A Colorado Tenant’s Guide to COVID-19
(Last updated: April 5, 2020, 10:30 PM)
A Colorado Tenant’s Guide to COVID-19
COVID-19 has had an unprecedented impact on our state economy. Tens of thousands of Coloradoans have lost their jobs since early March with additional lay-offs and furloughs expected in the weeks and months ahead. The economic shutdown has caused many in our community to fall behind on bills and rent, generating considerable anxiety.
This guide is designed to help tenants navigate conversations with their landlords, respond to eviction proceedings, and seek out support in this challenging time. We are updating this document constantly, so please check back as the situation on the ground changes. Please note: this guide does not, and is not intended to, constitute legal advice; instead, all information, content, and materials available on this site are for general informational purposes only.
This guide uses some legal and other terms that may be confusing. This link provides some definitions of words we’ve used throughout the guide.
What happens if I can’t pay my rent?
First and foremost, you should know that you are not the only one! Because of COVID-19, many Americans will struggle to pay rent in the months ahead. This problem will likely continue until the virus passes and people can return to work.
If you cannot pay your rent, there are several things you should know:
The CARES Act also includes a federally mandated eviction moratorium that halts new evictions for certain rental properties in Colorado through June 25, 2020, as well as the charging of late fees. The covered rental property types include most federally assisted rental housing programs, low income tax credit housing, and housing with federally backed loans. For more information, please see this summary prepared by the National Housing Law Project.
What should I say to my landlord?
You should let your landlord know that you’re unable to pay your monthly rent due to the negative effects of COVID-19 as soon as possible. It is important to do this in writing and by email (if possible) in this time of social distancing (though sending a certified letter also works well). Attached at the end of this document is some draft letter/email language when contacting your landlord about payment issues.
Should I pay partial rent or try to strike a deal with my landlord?
Many landlords across the state are offering tenants payment agreements in response to the COVID-19 crisis. The terms of these agreements can be very different from each other and may or may not be good for tenants. Some questions to ask yourself if your landlord offers a payment agreement include:
If the answer to any of the questions above is yes, it may raise a red-flag about the fairness of the rental agreement. Before signing an agreement, please contact our team at firstname.lastname@example.org to get connected with a volunteer attorney who can review the document your landlord has provided. Colorado Legal Services is also a fantastic resource if you’re trying to understand a payment agreement, negotiate with your landlord, or respond to a legal document sent by your landlord. They have offices across Colorado that can be reached at the numbers listed on this website. The numbers for different Colorado Legal Services offices are also listed at the end of this document.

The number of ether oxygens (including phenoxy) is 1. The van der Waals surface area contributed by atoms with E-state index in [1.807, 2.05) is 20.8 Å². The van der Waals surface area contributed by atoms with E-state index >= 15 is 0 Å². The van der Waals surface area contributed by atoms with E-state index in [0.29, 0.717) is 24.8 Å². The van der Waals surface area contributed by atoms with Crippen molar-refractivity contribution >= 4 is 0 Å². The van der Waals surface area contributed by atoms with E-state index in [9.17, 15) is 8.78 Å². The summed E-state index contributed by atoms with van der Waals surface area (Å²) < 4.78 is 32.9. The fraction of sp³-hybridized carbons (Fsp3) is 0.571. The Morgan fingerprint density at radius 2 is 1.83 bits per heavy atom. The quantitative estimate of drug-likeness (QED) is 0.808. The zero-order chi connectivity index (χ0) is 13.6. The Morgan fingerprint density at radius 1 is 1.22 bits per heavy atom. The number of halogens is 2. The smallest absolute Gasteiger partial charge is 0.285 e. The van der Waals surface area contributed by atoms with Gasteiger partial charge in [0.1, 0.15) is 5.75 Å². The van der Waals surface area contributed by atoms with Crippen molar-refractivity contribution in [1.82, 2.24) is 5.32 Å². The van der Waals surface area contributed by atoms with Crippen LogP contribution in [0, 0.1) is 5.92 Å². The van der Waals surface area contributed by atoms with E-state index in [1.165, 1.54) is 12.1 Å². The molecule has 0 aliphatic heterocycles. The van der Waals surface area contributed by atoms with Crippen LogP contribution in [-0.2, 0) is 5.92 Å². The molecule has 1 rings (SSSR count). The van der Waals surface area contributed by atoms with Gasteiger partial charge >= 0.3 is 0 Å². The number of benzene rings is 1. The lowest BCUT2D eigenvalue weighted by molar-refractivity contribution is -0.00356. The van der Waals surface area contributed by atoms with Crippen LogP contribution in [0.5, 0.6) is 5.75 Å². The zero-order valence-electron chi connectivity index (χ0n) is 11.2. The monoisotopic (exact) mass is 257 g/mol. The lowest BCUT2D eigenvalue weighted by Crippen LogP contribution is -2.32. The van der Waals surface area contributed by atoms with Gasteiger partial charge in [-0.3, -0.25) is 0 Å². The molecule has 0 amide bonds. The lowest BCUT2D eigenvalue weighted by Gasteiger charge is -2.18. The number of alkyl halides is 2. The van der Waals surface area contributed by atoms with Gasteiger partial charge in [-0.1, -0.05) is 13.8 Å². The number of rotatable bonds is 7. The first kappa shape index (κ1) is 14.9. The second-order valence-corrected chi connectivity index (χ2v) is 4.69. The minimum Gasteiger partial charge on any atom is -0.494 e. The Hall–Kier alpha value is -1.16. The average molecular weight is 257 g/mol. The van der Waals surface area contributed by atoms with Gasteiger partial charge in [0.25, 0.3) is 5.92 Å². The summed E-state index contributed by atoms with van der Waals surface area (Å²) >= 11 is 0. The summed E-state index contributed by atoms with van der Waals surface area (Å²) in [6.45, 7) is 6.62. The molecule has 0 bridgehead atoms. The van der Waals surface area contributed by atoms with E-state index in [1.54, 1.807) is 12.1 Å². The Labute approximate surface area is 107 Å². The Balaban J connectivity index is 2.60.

What can my landlord do if I don’t pay my rent?
If you do not pay rent, your landlord may do several things, including asking you to pay, posting a notice to vacate or a demand for possession on your door, and offering payment agreements and other compromises.
Your landlord cannot deny you access to the premises, cut off utilities, engage in harassing behavior, evict you, or break the terms of your lease agreement.
What will happen when eviction moratoria in place today expire or go away?
It’s not 100% clear. Presumably, when eviction bans are lifted, landlords will be able to pursue eviction cases in court and also sue tenants for unpaid rent. Right now, there are no rules or regulations that prevent this from happening. There are some proposals that respond to these challenges, but none have been acted upon.
How can I get help to pay my rent?
There are a number of resources available and the list is growing daily. Options include:
How do I get more information about this document?
This document was prepared by Zach Neumann at the COVID-19 Eviction Defense Project (a project of The Community Firm) with critical input and feedback from Jack Regenbogen at the Colorado Center on Law and Policy, Jason Legg from 9to5 Colorado, and Jennie Rodgers from Enterprise Community Partners. Please contact Zach Neumann at 720-325-6558 or at email@example.com for further questions. Comments, feedback, and edits are welcome as we will keep this document up to date over the next several months as the COVID-19 crisis runs its course.